I disagree. To me watching Luke rise above himself only to be kicked back in the dirt, or watching the rebels beating the Empire only to have it all destroyed with a blast from a super weapon to have to do it all over again, or watch Han become a responsible leader, only to then abandon his friends and family, and become a smuggler again, is not all that satisfying. It may be satisfying in the moment, but in the long run it seems pretty pointless.
I don’t think the presentation of perserverance and goodness in the face of oppression and hardship is pointless. Wins don’t lose value simply because losses might follow. Championships still count even if the team ends up sucking 15 years later. All the good things a person did in their life don’t suddenly disappear when they die. But again, that’s kind of the philosophical divide I think we keep butting up against here: There’s a sense of score-keeping being applied to the OT characters in the ST, that certain things just shouldn’t have happened because look at this record! Look at X, Y, and Z, now you’re telling me all that grinding and leveling up doesn’t matter - and now this person over here that only JUST started playing gets a fully loaded sheet? There’s almost a gamification being applied to the story and I just don’t look at character or story in that way, and I don’t think characters in fiction are best served by keeping them boxed in.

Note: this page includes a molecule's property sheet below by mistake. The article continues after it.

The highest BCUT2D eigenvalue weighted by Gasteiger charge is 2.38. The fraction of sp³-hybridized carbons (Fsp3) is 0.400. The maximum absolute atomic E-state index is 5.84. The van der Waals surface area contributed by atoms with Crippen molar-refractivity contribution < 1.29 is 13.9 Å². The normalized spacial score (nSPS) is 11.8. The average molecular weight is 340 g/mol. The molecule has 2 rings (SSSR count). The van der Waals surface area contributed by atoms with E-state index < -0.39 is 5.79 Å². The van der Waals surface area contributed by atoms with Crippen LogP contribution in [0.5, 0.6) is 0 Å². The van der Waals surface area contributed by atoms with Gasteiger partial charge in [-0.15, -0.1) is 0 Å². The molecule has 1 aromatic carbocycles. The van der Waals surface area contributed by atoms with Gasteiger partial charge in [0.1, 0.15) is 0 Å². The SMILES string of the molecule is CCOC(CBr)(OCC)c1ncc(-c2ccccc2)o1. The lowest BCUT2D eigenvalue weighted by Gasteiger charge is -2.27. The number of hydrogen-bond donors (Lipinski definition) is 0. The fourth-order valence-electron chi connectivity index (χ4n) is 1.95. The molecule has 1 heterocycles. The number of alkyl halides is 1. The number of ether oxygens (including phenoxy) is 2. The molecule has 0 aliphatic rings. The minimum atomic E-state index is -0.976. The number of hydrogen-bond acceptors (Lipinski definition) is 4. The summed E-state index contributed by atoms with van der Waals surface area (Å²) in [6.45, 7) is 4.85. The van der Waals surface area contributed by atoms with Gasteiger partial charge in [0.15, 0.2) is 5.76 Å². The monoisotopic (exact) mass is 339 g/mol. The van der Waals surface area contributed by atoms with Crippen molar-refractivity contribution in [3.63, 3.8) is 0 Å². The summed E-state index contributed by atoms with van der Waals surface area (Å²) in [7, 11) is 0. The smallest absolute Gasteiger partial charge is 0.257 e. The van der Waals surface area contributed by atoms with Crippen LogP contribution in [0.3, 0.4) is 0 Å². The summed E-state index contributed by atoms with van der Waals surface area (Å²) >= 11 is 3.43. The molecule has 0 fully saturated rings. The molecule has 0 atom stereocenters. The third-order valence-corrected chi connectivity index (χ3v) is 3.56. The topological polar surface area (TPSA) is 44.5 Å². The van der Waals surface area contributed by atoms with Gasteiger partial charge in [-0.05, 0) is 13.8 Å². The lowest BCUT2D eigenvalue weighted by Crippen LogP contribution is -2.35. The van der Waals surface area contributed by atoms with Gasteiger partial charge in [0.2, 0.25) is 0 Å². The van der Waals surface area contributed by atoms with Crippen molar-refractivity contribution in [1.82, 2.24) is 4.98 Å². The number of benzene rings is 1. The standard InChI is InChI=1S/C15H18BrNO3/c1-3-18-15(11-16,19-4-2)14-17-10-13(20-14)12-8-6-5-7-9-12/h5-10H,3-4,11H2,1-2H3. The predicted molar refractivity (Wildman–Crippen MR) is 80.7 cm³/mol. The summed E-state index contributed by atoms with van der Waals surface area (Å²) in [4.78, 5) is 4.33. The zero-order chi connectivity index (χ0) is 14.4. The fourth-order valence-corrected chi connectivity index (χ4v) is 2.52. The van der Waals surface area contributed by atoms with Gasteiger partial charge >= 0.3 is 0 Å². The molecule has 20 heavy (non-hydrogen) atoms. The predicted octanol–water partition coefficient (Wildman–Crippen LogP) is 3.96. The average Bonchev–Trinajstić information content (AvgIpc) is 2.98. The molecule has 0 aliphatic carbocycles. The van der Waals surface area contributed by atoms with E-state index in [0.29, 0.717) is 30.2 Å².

If you only focus on the fact a failure happened at all, and not on the way everyone rose above that failure, (Everyone - the new characters too - that they’re learning from the past as well as learning on their own isn’t a negative thing, I don’t think) then it feels to me like you’re willfully missing the point. If you refuse to accept that a failure could have happened in the first place, you’re not meeting the story on its own level. And of course a failure could have happened. It’s not out of bounds, it’s not out of the question. I believe that stories work because they have the freedom to examine those sorts of scenarios. “What if a hero never truly reckoned with his own insecurities and succumbed to depression after a preventable tragedy?” I understand the knee-jerk response of “That would suck and I wouldn’t like that” but that’s a starting point, not the final answer. You can do things with fictional characters that you’d never want to see in real life, and the inspiration comes in showing ways out of that darkness. I understand the impulse to say “but they should never go into the darkness in the first place” and you’re right to feel that way, but I don’t think that makes for affecting drama or potent myth, either.
edit: completely off topic, but I want to say I’m a big fan of your color grading work on the fan preservations and I seriously cannot wait for you to finish that work and see it applied to the OT. It’s amazing stuff and I’m very appreciative. Thank you for dedicating so much time and energy to it.